the key ingredients of a stay at
Pitt River Lodge is the culinary
experience. Our cooks delight in
preparing good home cooked meals,
home-made breads and special
desserts. With bountiful supplies of
fresh wild salmon from the mighty
Fraser River, fresh vegetables, and
fruits with wonderful treats, dining
at Pitt River Lodge is always a
satisfying experience. Breakfast and
dinner are served buffet style at
our gorgeous 14 ft redwood table and
lunch is usually enjoyed streamside or
wherever your activities may take
Danny and Lee Gerak have made their home on the Pitt River for more than 20 years, during which time they have fought repeated battles to save the valley, while building a family run operation that has become known to anglers around the world.
Danny first visited the Upper Pitt, as the river above the head of the lake is known, as a boy on fishing and hunting trips with his dad, Fred. Later the family acquired a small parcel of land on the banks of the river. Danny had followed in his father's footsteps as a commercial fisherman, chasing salmon all over the British Columbia coast, before focusing his efforts on the lower reaches of the mighty Fraser River, near Vancouver.
In the off season he worked with Lee, hosting sports anglers in a collection of small cabins on the Pitt.
The beautiful Pitt River Lodge now sits centre stage in a clearing in the forest with some of the original small cabins scattered nearby. A second majestic building, the Fly Fishing Lodge, stands on a bluff far up river, opening up to anglers a whole new section of remote water.
As the reputation of the Pitt River Lodge grew and grew, so did demands on Danny and Lee's time. Danny eventually sold his commercial fishing licence to concentrate full time on running the sports fishing operation with Lee.
Along the way Danny and Lee took on numerous battles to save the river, turning back logging that would have seen side valleys clearcut, a massive gravel mine that would have polluted a watershed rich with coho habitat, a power project that would have dammed seven tributaries, and a proposed power line that would have slashed through old growth forest in an adjacent provincial park.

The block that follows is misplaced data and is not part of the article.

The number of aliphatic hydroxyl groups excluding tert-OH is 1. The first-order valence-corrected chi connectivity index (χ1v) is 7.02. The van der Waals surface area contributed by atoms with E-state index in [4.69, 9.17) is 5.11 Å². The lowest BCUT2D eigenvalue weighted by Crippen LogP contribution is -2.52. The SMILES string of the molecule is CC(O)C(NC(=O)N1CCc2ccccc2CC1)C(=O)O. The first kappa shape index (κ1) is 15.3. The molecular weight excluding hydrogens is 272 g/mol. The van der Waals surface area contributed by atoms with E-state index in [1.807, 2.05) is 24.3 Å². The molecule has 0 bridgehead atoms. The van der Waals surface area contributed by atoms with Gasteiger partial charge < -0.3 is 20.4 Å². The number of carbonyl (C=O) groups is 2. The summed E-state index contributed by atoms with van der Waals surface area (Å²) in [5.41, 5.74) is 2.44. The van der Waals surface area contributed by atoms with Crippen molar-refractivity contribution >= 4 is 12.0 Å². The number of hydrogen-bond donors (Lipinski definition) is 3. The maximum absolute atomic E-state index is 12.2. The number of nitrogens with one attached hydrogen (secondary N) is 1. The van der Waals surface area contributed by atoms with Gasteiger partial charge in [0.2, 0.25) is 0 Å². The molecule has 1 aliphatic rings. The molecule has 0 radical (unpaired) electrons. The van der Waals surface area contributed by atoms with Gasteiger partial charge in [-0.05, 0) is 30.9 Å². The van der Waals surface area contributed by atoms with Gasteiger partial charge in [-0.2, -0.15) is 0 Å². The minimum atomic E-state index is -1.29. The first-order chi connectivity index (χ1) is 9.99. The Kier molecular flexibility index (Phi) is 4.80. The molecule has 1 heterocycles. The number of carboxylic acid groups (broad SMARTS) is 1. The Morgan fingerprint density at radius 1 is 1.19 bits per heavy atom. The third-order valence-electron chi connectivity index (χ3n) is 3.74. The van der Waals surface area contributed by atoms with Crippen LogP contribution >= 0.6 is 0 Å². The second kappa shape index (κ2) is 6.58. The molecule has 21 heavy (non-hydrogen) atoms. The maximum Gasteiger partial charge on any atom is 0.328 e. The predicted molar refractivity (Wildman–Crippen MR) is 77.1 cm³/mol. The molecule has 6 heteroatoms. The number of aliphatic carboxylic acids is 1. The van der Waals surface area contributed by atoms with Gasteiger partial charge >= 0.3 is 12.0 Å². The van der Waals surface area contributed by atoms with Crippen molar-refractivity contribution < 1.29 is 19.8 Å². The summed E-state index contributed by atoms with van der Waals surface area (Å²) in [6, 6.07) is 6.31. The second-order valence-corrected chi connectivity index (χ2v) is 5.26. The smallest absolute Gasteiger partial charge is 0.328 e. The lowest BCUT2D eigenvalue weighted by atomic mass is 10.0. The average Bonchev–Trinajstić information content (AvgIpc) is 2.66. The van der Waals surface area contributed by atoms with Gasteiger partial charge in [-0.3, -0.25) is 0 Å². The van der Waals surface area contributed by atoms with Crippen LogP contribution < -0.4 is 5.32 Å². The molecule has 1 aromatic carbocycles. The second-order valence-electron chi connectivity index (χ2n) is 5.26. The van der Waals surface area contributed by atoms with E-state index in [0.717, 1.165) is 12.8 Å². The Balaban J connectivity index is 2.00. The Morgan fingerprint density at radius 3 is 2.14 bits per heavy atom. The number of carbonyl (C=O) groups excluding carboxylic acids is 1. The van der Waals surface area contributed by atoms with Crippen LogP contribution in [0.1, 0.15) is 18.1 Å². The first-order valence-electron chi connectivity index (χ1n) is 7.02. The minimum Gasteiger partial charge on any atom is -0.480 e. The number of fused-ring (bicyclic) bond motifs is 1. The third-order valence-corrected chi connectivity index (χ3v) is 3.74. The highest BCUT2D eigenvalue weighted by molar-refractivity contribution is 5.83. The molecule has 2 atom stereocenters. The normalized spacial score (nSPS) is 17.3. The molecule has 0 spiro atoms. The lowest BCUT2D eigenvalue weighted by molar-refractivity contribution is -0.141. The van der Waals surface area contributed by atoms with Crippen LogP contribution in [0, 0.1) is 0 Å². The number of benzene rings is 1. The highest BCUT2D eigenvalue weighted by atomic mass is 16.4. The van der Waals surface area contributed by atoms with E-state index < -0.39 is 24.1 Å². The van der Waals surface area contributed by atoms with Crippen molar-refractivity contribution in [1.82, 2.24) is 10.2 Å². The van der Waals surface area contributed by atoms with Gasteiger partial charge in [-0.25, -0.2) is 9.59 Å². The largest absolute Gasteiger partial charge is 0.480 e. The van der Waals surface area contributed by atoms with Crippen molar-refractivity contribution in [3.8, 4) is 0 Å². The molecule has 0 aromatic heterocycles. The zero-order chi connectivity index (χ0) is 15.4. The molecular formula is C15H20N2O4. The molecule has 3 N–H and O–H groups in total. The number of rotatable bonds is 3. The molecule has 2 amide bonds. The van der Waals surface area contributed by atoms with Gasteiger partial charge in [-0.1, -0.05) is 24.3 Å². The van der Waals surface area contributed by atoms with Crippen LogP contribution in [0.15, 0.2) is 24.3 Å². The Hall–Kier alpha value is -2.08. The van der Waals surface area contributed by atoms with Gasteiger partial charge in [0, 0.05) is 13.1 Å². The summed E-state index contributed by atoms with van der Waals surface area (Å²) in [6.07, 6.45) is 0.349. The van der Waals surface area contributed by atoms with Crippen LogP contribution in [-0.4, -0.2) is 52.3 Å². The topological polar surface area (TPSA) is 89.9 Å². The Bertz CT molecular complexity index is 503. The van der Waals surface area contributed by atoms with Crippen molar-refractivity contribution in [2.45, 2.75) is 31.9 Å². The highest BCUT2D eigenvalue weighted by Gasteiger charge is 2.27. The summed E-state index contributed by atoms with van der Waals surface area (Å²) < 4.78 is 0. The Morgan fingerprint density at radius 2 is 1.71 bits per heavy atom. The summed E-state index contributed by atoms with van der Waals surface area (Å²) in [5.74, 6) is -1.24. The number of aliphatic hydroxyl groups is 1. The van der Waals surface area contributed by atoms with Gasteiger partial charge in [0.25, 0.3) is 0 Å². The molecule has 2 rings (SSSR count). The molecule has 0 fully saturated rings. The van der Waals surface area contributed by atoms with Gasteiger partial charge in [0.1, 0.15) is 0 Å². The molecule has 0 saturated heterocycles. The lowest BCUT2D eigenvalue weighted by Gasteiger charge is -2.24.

Twice, in 2000 and again in 2008, the Pitt River topped the list of British Columbia's 10 most endangered rivers because of the various developments that threatened it. But Danny and Lee rallied wide support and turned back all the projects that would have damaged the river and its surrounding landscape.
In 2005 they helped convince the provincial government to spend $1.3 million to clean up an old logging camp garbage dump that had been exposed when the river shifted in its bed. That year Danny and his guides picked up over 400 bags of garbage - helping to keep the Pitt River looking as pristine and wild as a river in remote Alaska.
Over the years Danny and Lee have hosted anglers from around the world, have housed timber fire fighting crews and have even helped a few adventurers who came to the valley seeking a lost gold mine that is supposed to lie somewhere in the big, gnarly mountains that surround the valley.
While Lee runs the lodge, keeping the rooms trim and filling her kitchen with wonderful aromas as she whips up gourmet meals in the wilderness, Danny is in charge of all the crazy logistics. He gets the anglers in an out to the remote lodges, hooks them up with some of the best guides in the business, shuttles rafts up and down the river, makes sure everyone is properly equipped to fish and unfailingly gets up well before dawn to start the lodge's stove so guests can get up to warm floors and the smell of fresh coffee.